Proof is one of those terms that most of us use without entirely understanding what it means. In short, legally, a modern-day proof signifies twice the percentage of alcohol by volume in the United States. Fairly straight forward, right? So why is it really there?
Whiskey historian and author of the Rise, Fall, and Rebirth of American Whiskey, Fred Minnick, helps explain. If you go back 300 years, before instruments allowed you to determine the density of a liquid, a consumer would determine the alcohol content of a liquid by pouring it over gunpowder, lighting the powder on fire, and watching what happened. “If the alcohol was diluted with water or other non-flammable liquid, the alcohol flame went out without sparking the wet gunpowder,” says Minnick. And if it was not diluted, the gunpowder caught fire and eventually sparked. That was considered the “proof.”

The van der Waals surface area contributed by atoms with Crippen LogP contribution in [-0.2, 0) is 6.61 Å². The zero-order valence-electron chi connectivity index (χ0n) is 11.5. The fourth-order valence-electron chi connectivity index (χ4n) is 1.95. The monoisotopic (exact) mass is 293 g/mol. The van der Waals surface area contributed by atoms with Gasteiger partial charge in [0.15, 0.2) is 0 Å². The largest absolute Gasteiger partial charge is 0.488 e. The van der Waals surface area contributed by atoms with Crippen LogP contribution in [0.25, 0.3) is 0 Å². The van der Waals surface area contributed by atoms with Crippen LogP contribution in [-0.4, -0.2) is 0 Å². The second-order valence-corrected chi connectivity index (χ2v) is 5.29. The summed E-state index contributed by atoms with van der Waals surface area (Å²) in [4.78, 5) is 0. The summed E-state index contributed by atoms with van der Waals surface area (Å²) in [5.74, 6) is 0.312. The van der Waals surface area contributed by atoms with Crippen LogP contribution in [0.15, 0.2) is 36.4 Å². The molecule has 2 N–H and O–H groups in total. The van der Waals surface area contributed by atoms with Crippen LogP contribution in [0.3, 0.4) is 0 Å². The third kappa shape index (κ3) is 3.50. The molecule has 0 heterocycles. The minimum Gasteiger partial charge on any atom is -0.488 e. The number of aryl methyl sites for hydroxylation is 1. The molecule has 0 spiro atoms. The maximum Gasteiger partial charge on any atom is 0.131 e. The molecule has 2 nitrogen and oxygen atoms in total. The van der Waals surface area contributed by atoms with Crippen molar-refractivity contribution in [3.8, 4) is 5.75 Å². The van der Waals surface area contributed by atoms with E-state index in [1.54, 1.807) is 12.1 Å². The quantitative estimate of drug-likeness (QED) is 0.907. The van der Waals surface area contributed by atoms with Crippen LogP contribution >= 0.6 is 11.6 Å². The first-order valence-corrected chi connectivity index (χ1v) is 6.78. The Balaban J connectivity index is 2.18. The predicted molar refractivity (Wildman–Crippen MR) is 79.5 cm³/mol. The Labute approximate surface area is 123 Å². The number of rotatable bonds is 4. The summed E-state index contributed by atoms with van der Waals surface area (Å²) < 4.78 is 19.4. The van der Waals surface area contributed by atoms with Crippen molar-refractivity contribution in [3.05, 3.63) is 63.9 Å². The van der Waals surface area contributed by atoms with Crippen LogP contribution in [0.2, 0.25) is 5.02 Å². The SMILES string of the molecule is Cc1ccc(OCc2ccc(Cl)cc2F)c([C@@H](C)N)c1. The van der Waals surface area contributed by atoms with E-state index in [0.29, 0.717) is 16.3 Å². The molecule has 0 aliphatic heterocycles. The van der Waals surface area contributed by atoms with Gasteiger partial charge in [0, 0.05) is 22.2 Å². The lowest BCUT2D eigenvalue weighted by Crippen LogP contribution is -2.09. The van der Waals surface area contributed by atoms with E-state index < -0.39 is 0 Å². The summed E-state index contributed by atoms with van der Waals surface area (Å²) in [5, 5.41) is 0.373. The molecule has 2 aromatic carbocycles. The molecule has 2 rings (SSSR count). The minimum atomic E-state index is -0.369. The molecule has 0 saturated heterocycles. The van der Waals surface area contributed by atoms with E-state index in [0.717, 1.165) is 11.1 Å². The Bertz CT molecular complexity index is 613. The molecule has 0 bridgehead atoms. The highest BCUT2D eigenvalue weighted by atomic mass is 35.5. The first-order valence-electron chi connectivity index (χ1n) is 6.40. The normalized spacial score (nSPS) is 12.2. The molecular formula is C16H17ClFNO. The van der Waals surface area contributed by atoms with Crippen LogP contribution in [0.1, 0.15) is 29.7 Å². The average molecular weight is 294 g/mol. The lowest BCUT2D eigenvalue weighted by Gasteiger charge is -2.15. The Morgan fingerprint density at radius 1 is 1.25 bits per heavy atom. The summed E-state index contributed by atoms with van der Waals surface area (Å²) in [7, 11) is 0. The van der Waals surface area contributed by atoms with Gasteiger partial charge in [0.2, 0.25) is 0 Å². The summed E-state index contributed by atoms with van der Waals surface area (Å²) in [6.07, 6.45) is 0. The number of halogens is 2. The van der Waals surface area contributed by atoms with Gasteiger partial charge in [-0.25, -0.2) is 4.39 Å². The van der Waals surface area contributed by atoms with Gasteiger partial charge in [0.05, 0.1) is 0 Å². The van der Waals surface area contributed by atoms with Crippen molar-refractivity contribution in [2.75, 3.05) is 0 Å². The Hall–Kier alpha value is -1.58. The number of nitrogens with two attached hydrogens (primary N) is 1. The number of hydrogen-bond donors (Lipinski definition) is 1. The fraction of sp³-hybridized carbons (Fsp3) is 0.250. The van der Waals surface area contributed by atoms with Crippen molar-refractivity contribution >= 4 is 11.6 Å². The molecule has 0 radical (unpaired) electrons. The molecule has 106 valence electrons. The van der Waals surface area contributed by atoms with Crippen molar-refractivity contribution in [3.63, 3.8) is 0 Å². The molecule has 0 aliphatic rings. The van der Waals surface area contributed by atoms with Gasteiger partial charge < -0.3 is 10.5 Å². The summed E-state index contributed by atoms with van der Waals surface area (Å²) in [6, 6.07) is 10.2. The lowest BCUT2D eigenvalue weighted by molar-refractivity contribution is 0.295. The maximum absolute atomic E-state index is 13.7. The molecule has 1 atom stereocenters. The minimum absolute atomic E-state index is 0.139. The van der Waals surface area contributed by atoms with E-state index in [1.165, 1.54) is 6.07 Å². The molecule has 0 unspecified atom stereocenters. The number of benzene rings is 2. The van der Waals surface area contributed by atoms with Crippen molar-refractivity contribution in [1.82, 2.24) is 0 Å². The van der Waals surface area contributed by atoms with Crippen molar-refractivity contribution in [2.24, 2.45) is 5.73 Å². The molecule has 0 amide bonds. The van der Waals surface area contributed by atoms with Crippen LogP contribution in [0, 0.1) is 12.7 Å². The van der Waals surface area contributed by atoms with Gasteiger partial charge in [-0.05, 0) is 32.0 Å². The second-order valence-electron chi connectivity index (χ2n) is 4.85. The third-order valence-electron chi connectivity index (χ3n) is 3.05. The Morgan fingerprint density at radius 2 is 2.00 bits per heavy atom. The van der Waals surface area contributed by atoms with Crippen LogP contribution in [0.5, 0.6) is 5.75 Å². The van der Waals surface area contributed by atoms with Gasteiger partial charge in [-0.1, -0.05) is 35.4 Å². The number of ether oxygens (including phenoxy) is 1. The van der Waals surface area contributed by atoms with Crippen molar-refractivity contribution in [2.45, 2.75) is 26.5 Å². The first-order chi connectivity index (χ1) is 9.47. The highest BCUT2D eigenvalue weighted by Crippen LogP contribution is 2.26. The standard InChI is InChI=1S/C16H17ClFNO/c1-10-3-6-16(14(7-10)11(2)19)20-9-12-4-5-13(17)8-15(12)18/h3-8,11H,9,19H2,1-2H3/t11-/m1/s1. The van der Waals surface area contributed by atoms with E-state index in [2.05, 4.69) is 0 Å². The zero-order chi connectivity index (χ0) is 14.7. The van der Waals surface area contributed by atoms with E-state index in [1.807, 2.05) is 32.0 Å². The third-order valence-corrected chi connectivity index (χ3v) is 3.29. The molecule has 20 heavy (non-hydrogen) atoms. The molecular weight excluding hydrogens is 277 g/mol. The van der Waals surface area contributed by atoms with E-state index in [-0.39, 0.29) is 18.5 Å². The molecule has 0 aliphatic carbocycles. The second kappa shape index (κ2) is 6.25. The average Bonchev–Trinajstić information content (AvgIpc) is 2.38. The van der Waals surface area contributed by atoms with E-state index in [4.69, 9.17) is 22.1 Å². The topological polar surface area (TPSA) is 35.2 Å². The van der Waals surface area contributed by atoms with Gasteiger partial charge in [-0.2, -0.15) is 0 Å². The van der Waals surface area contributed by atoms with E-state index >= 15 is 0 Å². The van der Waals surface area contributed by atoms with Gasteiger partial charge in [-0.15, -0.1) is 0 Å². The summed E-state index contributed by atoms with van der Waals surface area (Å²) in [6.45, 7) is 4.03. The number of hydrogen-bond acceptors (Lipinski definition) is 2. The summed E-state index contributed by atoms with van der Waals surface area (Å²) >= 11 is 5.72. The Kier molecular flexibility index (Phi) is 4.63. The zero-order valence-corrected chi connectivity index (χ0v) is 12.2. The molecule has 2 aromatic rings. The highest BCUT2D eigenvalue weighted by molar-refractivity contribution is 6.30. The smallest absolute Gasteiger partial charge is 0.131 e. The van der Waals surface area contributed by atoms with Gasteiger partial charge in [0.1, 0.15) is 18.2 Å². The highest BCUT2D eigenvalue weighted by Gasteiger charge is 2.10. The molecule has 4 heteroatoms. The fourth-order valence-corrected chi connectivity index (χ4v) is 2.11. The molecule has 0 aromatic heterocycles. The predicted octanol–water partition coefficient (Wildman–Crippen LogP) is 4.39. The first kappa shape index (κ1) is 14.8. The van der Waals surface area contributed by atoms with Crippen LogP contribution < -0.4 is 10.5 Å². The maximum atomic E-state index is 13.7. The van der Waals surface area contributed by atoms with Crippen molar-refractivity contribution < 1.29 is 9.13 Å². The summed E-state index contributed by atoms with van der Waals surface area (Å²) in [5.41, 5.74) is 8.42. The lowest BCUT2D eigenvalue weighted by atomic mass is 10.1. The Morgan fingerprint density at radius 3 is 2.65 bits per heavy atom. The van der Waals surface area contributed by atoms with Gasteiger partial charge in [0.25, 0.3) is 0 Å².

So proof was essentially the point at which there was enough alcohol in a liquid for gunpowder to still spark. The terminology stuck, and that is why today we still use the term “proof” on every bottle of alcohol available for sale in the US.
Source: Nielsen December 2016